Err--actually, it CAN be done. I play 1 and 2-row melodeons and have played that very tune many times for Morris and was easily able to support the dance to the satisfaction of both dancers and musicians. Yes, it is necessary to provide a consistant rhythmn for the rhythmic parts of that dance, also necessary to play it 'freely' for those parts which require it.

(BTW) I find that the 1-row suits Queen's Delight especially well.

If one treats the two sides of the instrument as 'separate instruments' and avoid the mechanical "oom-pah" strict tempo treatment of the left-hand side, it is possible to play anything that any other instrument can play. I pretend that my left hand is a really stupid 'cello that only knows seven notes and use them as necessary to support the tune. I have also cultivated as much independance between the two sides of the instrument as I can. Keeping that in mind, I have found it possible to play 'song tunes' as freely as any singer or 'melody-only' instrument--using both bases and/or chords as accompaniment (seasoning, you might say) and have the melody lead. It is also possible to exploit the push-pull characteristics of the instrument for music that needs a steady pulse--the ideal is to be able to do either as the situation requires.

The interested listener can hear similar effects on recordings by Tony Hall and Rod Stradling (diatonic boxen) and J. Kirkpatrick (chromatic button accordian)

That being said, I agree that too many boxes at once are not a good thing--as with any other instrument, unless people have rehearsed and/or worked out other methods so as not to get in each other's way, the results can be a few shades short of magnificent. I refer to such as 'extruded morris music product'--similar to processed cheese 'food'.

I also play other music than morris--if I like a tune or song, and it fits on the instrument and I can make it sound good, it's fair game. I have found that this enables me to introduce other elements effectively in performance that someone who only plays for morris might not think of.

Thanks for your kind attention


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Subject: RE: English trad and boxes - history?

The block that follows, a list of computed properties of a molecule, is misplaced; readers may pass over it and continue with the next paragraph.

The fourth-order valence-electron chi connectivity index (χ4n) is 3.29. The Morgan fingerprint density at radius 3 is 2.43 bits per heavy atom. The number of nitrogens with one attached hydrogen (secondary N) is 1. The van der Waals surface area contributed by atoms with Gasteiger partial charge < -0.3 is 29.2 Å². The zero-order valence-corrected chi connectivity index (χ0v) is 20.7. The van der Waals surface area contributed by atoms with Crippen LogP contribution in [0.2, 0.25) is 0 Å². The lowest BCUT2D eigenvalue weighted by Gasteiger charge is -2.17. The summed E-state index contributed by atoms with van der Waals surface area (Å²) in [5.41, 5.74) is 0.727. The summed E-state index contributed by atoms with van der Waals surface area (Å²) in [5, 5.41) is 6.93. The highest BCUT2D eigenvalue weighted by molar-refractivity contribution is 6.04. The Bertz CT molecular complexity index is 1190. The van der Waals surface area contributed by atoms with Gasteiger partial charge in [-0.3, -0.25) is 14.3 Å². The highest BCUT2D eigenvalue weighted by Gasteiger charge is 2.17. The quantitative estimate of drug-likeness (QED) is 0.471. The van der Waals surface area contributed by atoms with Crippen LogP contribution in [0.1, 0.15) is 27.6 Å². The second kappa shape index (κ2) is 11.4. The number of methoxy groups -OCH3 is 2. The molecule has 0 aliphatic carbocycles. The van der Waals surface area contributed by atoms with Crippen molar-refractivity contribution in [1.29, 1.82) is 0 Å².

From: treewind
Date: 08 May 03 - 03:43 AM

Roger: correct about instruments getting louder. The problem is background noise. In 1840 the only backgroud noise in the street was the singing of the birds punctuated by the occasional passing horse and cart. A fiddle should be perfectly audible- whereas a few years ago I was playing my Hohner pokerwork for Hmmersmith Morris in the traffic-heavy streets of Richmond and one of the dancers complained he couldn't hear me - "get an Oakwood" he said, which I did and it was the best advice I've ever taken.

Now I play for Gog Magog Molly who do have a fiddle but it's an electric one with portable amplifier. Of course it's not traditional but we don't have traditional levels of background noise.

Chippinder: NW morris mostly doesn't need the subtleties of timing that Cotswold does. It's a processional tradition, designed for street carnivals with lots of other noise going on and a band is entirely appropriate and traditional.

For Cotswold, one player is ideal, otherwise one strong leader and other musicians good at listening and following precisely can work.

Of course a melodeon can be played with all the musical finesse needed for morris, but the problem with an instrument that on the face of it is easy to play is that it's sometimes going to be used by a fairly unskilled musician. Piano accordions are usually far worse, though again in the right hands they needn't be.

Anahata


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Subject: RE: English trad and boxes - history?
From: GUEST,Rich A
Date: 08 May 03 - 04:40 AM